RENTON, Wash. (AP) — Rather than hearing it through an intermediary, Bobby Wagner wanted to be told directly where he was viewed to have shortcomings.
Why his employer valued him at only a certain number. What restrictions the Seattle Seahawks faced in fitting him into their long-term plans.
None of that is easy to hear at times. But when the All-Pro middle linebacker of the Seahawks decided to handle his own contract negotiations, he knew sitting and listening — without getting emotional and upset — was going to be part of the job.
"My goal was to challenge myself and if anything I want players to leave wanting to educate themselves. Whether they want to do it themselves or have an agent, no matter what the situation is, you got to know the business and you got to educate yourself to what's in your contract, how they got there, how they got to those numbers," Wagner said on Sunday.
"I feel like there's two negotiations: there's one between the GM and the agent and there's the agent and the player, because you're not in that room. You might miss some things that's not being talked about. My thing is, how I looked at it, I didn't want them to say all the bad stuff to the agent, I wanted them to say it to my face. I could take it."
Wagner was back fully practicing with the Seahawks on Sunday, two days after finishing up his $54 million, three-year extension with the Seahawks that on a yearly average basis makes him the highest-paid middle linebacker in the NFL.
The $85 million, five-year deal C.J. Mosley signed with the New York Jets in the offseason reset the entire market and challenged the Seahawks to create a compensation package that rewarded one of the top players in the game at his positon.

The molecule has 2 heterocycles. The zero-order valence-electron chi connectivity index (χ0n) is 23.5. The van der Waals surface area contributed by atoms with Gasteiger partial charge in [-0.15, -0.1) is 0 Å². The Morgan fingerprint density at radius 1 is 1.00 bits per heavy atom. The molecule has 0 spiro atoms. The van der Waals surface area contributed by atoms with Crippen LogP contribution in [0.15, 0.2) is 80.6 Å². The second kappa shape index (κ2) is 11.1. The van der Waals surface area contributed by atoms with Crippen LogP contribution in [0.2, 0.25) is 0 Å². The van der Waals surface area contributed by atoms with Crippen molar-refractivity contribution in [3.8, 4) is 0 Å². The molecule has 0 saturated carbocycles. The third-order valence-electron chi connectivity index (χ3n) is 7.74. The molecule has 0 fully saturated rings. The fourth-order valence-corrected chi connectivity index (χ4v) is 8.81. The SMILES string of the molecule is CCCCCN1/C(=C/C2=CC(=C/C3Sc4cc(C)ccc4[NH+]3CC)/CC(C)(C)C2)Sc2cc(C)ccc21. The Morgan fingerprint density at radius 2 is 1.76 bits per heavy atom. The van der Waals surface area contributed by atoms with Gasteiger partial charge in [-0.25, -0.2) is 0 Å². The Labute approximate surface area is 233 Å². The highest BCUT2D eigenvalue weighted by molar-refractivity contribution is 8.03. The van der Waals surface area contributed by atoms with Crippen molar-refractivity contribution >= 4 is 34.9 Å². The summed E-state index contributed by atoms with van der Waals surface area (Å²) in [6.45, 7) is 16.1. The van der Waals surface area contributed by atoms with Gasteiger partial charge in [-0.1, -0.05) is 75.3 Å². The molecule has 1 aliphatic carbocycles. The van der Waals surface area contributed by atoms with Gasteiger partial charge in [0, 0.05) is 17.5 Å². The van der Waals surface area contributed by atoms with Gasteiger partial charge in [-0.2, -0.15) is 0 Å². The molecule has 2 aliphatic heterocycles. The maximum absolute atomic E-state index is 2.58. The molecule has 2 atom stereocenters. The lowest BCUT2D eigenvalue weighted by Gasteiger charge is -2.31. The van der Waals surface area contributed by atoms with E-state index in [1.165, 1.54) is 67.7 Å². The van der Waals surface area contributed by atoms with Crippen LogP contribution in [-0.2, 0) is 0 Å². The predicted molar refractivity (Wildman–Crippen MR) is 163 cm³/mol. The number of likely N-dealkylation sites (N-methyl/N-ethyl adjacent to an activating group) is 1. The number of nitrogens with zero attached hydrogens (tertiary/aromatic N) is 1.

The sides finally hammered out the final details on Friday, ending a long and eye-opening education for Wagner in the process of how a deal gets done.
"Being the highest-paid was dope," Wagner said drawing laughter. "It was dope but my thing was to just make sure we got a deal done and that's kind of what I was really focused on was getting a deal done and just trying to do better than the last one. In everything in life you want to be better, so I wanted to do better than my last deal and I feel like I accomplished that."
Wagner said his decision to represent himself wasn't meant to be a slight on agents and their role in contract negotiations. But entering his third deal with Seattle, Wagner sought the challenge of learning how the system works and figuring out for himself what he wanted and how to get it done. The personal education was more important than any statement he may have been making.
"This was me trying to educate myself before I get out there in the real world and actually have some real world experience," Wagner said.
"Not everybody's going to sugarcoat stuff, not everybody's going to tell you stuff that you want to hear and you've got to be able to handle that. So that's kind of what it was for me."
One person thrilled with Wagner's contract situation being settled was coach Pete Carroll. The first two days of training camp seemed awkward with Wagner a spectator, especially the first day when he came to the practice field without his jersey. Carroll noted the distraction of the contract hanging over Wagner and said he would be eased into the start of camp.
"If a guy is going to get paid you want it to be a guy like this. He just stands for so much positive, so much good," Carroll said.
NOTES: Seattle brought back former defensive back DeShawn Shead on a one-year deal. Shead played last year with Detroit after spending his first six seasons in the league with Seattle. Shead felt he was still recovering last year from a major knee injury suffered in the 2016 playoffs with Seattle. No longer in rehab mode and with the chance to get into football shape, Shead said he feels as if he's back to his pre-injury status. "I was telling everybody this, 'I'm back home,'" Shead said. Carroll said Shead will initially work at safety, but could be used at cornerback as well.